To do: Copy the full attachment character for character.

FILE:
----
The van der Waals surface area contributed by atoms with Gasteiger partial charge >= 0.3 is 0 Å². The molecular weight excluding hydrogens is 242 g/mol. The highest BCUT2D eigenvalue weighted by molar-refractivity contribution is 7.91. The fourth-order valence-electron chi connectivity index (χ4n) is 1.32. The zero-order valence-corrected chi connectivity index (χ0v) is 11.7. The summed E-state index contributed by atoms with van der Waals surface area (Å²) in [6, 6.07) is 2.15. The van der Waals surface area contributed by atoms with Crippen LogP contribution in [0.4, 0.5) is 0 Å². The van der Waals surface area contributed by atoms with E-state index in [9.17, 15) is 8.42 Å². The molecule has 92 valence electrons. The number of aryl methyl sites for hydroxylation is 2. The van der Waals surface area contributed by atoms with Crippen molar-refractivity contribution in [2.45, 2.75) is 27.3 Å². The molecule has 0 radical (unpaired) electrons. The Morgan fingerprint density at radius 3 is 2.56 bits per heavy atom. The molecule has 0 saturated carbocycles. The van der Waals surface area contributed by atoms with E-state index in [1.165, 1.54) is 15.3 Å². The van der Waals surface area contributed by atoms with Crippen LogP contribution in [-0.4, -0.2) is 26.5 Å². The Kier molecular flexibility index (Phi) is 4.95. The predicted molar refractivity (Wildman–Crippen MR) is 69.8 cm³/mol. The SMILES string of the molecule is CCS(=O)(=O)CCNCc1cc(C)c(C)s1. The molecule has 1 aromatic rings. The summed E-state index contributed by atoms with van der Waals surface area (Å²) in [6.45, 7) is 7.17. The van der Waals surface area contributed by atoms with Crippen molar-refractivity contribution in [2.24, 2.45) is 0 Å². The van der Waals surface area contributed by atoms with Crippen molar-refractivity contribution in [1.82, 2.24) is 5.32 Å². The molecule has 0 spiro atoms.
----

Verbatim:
The van der Waals surface area contributed by atoms with Gasteiger partial charge >= 0.3 is 0 Å². The molecular weight excluding hydrogens is 242 g/mol. The highest BCUT2D eigenvalue weighted by molar-refractivity contribution is 7.91. The fourth-order valence-electron chi connectivity index (χ4n) is 1.32. The zero-order valence-corrected chi connectivity index (χ0v) is 11.7. The summed E-state index contributed by atoms with van der Waals surface area (Å²) in [6, 6.07) is 2.15. The van der Waals surface area contributed by atoms with Crippen LogP contribution in [0.4, 0.5) is 0 Å². The van der Waals surface area contributed by atoms with E-state index in [9.17, 15) is 8.42 Å². The molecule has 92 valence electrons. The number of aryl methyl sites for hydroxylation is 2. The van der Waals surface area contributed by atoms with Crippen molar-refractivity contribution in [2.45, 2.75) is 27.3 Å². The molecule has 0 radical (unpaired) electrons. The Morgan fingerprint density at radius 3 is 2.56 bits per heavy atom. The molecule has 0 saturated carbocycles. The van der Waals surface area contributed by atoms with E-state index in [1.165, 1.54) is 15.3 Å². The van der Waals surface area contributed by atoms with Crippen LogP contribution in [-0.4, -0.2) is 26.5 Å². The Kier molecular flexibility index (Phi) is 4.95. The predicted molar refractivity (Wildman–Crippen MR) is 69.8 cm³/mol. The SMILES string of the molecule is CCS(=O)(=O)CCNCc1cc(C)c(C)s1. The molecule has 1 aromatic rings. The summed E-state index contributed by atoms with van der Waals surface area (Å²) in [6.45, 7) is 7.17. The van der Waals surface area contributed by atoms with Crippen molar-refractivity contribution in [2.24, 2.45) is 0 Å². The van der Waals surface area contributed by atoms with Crippen molar-refractivity contribution in [1.82, 2.24) is 5.32 Å². The molecule has 0 spiro atoms.